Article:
Camp's Name
Position to Tabernacle
Standard
Scriptural Reference*
Judah
East
Lion
Genesis 49:1-2, 8-12 & Balaam's blessing Numbers 24:9
Reuben
South
Man
 
Ephraim
West
Ox
Genesis 41 & Deuteronomy 33:1, 13-17 & Balaam's blessing Numbers 24:8
Dan
North
Eagle
 
*While the midrashim help explain, there are certain scriptures which identify reasons why an image may have been selected for a tribe's standard.

Below are slides I made depicting the camps with divisions, their census numbers, their leading banners, and their orientation to the tabernacle.

Based on the scriptures, the tribes were to dwell in cardinal positions to the tabernacle. A camp in the southwest would break a placement rule. So, you can see why the image previously mentioned in the article is not scripturally accurate.

In order to scale out what the body of Israel would look like given their census numbers, I have included more slides. The orange tent represents 10,000 men whom are older than 20 and able to fight. The purple tents represent the remainder which is less than 10,000 men for that camp. You may notice a familiar shape start to take form once it is flipped on its side.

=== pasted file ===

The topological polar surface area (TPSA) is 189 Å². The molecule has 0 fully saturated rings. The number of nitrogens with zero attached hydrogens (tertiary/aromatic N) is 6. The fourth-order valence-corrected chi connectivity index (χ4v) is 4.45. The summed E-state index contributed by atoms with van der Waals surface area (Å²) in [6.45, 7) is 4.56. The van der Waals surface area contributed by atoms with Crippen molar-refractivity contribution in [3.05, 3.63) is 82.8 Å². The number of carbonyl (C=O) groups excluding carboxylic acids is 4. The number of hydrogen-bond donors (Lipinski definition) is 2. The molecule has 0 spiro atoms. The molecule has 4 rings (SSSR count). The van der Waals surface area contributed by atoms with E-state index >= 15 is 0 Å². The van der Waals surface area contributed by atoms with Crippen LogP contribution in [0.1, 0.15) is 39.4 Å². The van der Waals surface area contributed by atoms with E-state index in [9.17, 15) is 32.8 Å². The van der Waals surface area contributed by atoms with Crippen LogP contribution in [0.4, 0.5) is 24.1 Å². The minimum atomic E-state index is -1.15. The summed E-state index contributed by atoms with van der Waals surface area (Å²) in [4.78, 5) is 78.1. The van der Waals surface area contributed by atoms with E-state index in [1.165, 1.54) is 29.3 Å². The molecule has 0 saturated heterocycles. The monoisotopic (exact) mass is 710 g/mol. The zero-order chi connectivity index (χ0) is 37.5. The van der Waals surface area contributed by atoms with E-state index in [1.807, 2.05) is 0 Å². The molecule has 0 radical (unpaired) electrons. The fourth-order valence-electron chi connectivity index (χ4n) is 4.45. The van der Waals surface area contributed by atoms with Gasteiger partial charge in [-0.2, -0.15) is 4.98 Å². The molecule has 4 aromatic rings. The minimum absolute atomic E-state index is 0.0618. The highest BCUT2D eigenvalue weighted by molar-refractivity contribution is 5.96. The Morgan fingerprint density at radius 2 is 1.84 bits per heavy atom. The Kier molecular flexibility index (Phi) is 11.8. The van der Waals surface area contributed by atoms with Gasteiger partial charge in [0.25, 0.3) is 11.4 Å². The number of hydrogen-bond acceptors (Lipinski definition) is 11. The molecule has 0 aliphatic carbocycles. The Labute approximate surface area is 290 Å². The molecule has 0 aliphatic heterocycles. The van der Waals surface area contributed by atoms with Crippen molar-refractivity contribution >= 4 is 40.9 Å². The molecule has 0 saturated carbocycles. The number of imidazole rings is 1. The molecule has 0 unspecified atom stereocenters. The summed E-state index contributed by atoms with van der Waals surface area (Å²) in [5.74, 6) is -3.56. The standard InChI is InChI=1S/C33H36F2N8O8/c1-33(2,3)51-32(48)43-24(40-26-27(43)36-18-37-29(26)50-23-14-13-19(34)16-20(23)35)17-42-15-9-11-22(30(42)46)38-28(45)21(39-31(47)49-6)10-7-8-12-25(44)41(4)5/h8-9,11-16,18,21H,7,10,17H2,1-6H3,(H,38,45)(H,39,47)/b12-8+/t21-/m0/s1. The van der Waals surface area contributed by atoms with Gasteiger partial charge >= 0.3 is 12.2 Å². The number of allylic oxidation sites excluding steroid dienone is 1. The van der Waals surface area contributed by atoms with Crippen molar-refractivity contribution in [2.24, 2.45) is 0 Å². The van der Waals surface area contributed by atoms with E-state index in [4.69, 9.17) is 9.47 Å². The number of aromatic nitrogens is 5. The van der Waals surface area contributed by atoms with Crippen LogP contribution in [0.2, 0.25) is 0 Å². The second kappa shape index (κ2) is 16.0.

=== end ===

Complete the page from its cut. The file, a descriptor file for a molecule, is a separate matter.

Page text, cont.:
The Throne of God

Later in the Bible, we are told the Israelites, “…serve at a sanctuary that is a copy and shadow of what is in heaven. This is why Moses was warned when he was about to build the tabernacle: 'See to it that you make everything according to the pattern shown you on the mountain.'” (Hebrews 8:5) If the tabernacle “is a copy of what is in heaven” and Jesus is fulfilling the Law by bringing Heaven to Earth…would it not make sense for Yahweh to model his sanctuary after His throne room? And for that matter, to design it to mirror His future, earthly throne (i.e. the cross)?

What is in a name?

One of the reasons the Bible is upheld as the divine word of Yahweh is because of the planning it would take to organize all of the smaller details. Something as unassuming as a person’s name could have a large role to play in the events of history. As Dennis Prager puts it in The Rational Bible: Exodus, “This is how things usually work: God’s ‘signs’ —His interventions in individuals’ or nations’ lives—are seen most clearly in retrospect.” One such detail found in the arrangement of the tabernacle are the names of the tribes of Israel.

Before looking at the names in detail, Craig Hill has this to say about ancient Hebrew naming conventions.

Excerpt from The Ancient Paths by Craig Hill

What’s In A Name?